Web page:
USC-bound Mayo fuels Huntington's win at Cameron

HUNTINGTON, W.Va. -- Suspended prep star O.J. Mayo won a
temporary restraining order Tuesday that allowed him to play
later in the day for Huntington High against another nationally ranked opponent.

Cabell County Circuit Judge Dan O'Hanlon granted separate
requests by Mayo and five other Huntington players who were
suspended for two games stemming from a game against Charleston's Capital High last Friday.

The rulings allowed Mayo to play Tuesday night in Durham, N.C.,
against Artesia of Lakewood, Calif. Mayo scored 19 points before
fouling out with 2:38 remaining in Huntington's 73-66 win over
Artesia (21-2) at Cameron Indoor Stadium.

In West Virginia, O'Hanlon set hearings for the players for Feb.
9 and barred state athletic officials from imposing the suspensions
until a decision is made on the players' procedural rights to
appeal the penalties.

Mayo, a senior who is considered by some to be the nation's best guard prospect since LeBron James, received two technical fouls and was ejected, then he
followed referee Mike Lazo to the scorer's table and apparently
bumped the referee from behind.

Under state athletics rules, the penalty for receiving two technical fouls
in a game or being ejected from a game is a two-game suspension. A
student who "in protest lays hands or attempts to lay hands upon
an official" can be declared ineligible for up to a year.

Mayo's five teammates were suspended for leaving the bench area. Upon his ejection, Mayo was escorted off the court by a police officer.

"We feel O.J. certainly didn't do anything intentional," his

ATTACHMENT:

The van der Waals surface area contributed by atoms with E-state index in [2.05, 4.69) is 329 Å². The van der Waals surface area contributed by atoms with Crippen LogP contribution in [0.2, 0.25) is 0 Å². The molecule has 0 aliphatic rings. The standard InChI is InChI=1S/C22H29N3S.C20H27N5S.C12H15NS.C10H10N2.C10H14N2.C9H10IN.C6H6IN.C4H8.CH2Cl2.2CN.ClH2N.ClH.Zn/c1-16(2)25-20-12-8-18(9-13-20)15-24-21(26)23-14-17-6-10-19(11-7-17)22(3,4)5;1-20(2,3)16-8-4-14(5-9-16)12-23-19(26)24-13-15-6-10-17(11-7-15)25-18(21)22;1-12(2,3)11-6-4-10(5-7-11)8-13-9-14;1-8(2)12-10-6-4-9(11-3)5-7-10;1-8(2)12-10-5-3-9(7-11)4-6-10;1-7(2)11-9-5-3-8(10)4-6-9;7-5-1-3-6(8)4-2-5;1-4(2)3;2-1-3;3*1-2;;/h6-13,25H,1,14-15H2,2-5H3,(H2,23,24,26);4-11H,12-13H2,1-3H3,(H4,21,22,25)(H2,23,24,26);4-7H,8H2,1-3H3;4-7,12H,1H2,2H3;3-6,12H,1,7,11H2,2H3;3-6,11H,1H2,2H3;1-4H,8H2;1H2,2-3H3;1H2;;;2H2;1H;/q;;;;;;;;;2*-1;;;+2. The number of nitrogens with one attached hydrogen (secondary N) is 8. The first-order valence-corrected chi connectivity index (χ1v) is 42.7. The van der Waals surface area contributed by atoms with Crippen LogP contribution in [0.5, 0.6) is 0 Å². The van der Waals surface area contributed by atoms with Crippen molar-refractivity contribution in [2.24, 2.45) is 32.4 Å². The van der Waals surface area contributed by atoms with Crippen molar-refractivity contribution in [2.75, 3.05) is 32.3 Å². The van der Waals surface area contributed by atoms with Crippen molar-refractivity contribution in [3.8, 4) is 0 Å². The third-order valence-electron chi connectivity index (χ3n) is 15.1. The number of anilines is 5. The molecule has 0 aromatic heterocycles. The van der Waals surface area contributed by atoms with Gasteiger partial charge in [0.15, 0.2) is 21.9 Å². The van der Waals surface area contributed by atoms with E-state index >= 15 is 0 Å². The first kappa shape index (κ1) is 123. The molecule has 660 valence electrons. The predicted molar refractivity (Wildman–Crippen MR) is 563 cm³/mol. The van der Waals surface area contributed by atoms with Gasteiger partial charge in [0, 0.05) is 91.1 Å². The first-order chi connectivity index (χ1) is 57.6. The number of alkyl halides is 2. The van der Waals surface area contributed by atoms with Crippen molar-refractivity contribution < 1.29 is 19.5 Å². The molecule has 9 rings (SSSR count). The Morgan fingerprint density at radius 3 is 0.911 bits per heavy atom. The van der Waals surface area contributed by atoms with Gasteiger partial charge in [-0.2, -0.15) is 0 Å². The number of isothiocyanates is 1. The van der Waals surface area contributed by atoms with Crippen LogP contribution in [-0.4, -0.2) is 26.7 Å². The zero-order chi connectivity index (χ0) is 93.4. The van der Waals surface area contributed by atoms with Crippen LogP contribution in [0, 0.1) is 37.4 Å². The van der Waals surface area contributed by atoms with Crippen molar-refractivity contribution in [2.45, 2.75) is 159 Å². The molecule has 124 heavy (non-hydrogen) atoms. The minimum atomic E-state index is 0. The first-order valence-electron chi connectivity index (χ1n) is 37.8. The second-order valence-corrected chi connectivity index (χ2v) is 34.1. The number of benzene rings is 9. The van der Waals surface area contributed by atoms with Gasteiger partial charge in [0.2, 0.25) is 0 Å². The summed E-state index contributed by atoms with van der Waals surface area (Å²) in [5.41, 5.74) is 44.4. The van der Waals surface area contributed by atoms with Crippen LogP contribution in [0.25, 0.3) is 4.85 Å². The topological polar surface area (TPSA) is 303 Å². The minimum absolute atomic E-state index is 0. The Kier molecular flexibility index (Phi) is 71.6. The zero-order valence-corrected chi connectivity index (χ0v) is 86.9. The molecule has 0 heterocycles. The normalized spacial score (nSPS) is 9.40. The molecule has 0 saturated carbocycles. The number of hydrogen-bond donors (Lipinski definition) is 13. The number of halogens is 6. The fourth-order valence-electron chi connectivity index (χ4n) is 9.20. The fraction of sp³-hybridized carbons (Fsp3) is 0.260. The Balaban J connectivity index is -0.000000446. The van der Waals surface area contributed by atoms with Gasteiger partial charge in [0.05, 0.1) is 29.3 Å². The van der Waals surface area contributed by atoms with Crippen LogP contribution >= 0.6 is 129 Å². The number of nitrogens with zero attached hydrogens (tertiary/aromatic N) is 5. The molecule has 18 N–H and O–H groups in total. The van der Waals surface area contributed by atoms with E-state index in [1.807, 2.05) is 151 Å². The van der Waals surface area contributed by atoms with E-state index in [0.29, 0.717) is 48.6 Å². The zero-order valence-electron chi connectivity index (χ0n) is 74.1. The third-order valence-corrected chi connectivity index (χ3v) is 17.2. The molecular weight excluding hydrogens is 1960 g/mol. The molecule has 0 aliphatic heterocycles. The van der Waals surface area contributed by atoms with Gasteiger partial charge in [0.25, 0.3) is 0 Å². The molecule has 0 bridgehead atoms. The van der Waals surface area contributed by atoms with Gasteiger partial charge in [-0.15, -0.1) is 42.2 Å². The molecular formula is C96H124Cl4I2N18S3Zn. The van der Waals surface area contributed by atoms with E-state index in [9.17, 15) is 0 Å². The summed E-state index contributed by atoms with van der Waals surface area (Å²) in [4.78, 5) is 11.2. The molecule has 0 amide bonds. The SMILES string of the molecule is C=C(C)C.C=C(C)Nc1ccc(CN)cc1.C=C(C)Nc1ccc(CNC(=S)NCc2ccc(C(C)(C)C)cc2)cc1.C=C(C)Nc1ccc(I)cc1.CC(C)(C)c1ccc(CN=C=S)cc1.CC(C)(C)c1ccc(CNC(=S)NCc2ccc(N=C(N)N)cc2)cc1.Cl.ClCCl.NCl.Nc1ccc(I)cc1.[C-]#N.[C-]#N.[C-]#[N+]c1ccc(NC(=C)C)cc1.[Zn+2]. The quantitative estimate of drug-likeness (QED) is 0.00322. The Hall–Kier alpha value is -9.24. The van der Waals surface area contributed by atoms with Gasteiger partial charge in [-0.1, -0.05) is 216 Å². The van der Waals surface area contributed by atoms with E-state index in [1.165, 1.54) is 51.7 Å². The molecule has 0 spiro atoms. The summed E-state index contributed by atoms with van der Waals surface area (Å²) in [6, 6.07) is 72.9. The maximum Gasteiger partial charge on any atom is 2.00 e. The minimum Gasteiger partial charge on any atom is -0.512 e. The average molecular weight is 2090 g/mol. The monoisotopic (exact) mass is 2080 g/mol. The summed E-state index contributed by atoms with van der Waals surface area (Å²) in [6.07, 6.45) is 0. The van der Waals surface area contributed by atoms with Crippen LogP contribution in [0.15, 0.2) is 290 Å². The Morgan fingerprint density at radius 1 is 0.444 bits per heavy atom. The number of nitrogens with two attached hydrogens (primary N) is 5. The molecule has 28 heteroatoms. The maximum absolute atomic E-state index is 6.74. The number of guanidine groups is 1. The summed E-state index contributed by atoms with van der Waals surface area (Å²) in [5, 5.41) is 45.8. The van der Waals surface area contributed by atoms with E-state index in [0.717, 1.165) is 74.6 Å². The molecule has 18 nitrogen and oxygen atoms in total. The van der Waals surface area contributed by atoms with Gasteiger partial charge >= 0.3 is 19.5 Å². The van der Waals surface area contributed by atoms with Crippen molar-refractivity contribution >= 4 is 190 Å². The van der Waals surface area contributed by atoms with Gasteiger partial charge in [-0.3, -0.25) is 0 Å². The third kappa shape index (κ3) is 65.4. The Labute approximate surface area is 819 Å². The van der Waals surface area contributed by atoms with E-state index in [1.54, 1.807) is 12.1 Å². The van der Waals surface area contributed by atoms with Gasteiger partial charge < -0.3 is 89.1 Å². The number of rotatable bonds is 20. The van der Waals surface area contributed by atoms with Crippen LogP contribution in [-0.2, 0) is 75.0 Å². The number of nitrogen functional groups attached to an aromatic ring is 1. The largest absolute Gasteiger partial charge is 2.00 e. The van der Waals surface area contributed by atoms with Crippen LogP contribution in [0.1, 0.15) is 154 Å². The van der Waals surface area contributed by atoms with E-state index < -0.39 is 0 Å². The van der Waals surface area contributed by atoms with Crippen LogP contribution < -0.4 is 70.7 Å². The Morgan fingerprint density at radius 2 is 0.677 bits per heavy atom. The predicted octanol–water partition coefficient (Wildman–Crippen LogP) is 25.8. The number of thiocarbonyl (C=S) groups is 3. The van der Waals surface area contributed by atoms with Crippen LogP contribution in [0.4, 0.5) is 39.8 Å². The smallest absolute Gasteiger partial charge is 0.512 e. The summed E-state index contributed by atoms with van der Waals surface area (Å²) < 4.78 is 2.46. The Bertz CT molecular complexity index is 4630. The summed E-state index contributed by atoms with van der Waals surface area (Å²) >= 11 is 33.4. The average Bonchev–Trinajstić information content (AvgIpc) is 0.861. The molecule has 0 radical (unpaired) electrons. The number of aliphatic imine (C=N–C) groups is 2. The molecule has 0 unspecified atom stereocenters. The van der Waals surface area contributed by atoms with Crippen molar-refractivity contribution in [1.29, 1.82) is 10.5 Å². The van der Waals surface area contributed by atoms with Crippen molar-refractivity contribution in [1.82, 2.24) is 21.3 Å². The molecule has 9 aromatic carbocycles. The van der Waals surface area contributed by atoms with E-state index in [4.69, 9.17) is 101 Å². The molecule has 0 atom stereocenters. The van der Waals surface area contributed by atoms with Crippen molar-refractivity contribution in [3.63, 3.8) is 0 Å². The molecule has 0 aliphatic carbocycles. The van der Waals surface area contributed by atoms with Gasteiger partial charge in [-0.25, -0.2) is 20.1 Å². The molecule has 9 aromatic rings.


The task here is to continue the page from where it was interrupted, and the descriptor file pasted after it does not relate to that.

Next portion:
attorney, Mike Woelfel, who also is an assistant coach at
Huntington, told The Herald-Dispatch on Monday. "If there was
contact, it was inadvertent or may have been accidentally initiated
by the referee himself."

Huntington (16-0), ranked second in the most recent USA Today Super 25 boys basketball rankings, was also scheduled to play Friday against Scott
County (Ky.) in Lexington, Ky.

Under SSAC rules, if a student plays under a restraining order
that is later reversed, the team could be forced to forfeit any
victories in which the student played. Mike Hayden, executive
director of the West Virginia Secondary Schools Activities
Commission, didn't immediately return a telephone message Tuesday.

Mayo signed a letter of intent in November to play next season at USC.

The New York Times, in a story reported in Tuesday's editions, detailed the events that led to Mayo's ejection:

• Mayo was called for his first technical foul for taunting after a dunk late in the second half against Capital. Following that whistle, he walked to midcourt, where players from both teams had gathered and were jawing. Mayo then walked away.

• The second technical was called after Mayo walked back toward the players gathered at midcourt. From the video, which has been available on the Internet via the Web site of WSAZ in West Virginia, Mayo does not appear to say or do anything, The Times reported.

• But when Lazo, the official, walked to the scorer's table to report the technical, Mayo followed and appeared to make subtle, if any, contact with Lazo. The official then dropped suddenly to the ground. On the video, The Times said, it appeared Lazo's fall was exaggerated.

Lazo could not be reached for comment Monday, according to The Times.

"This official wanted to be the star of the show," William Bands, a lawyer in Charleston who watched from the stands, said, according to The Times. "That resulted in a situation that could have cost Huntington High School and the state of West Virginia a once-in-a-lifetime honor, to win a mythical national championship."

Information from The Associated Press was used in this report.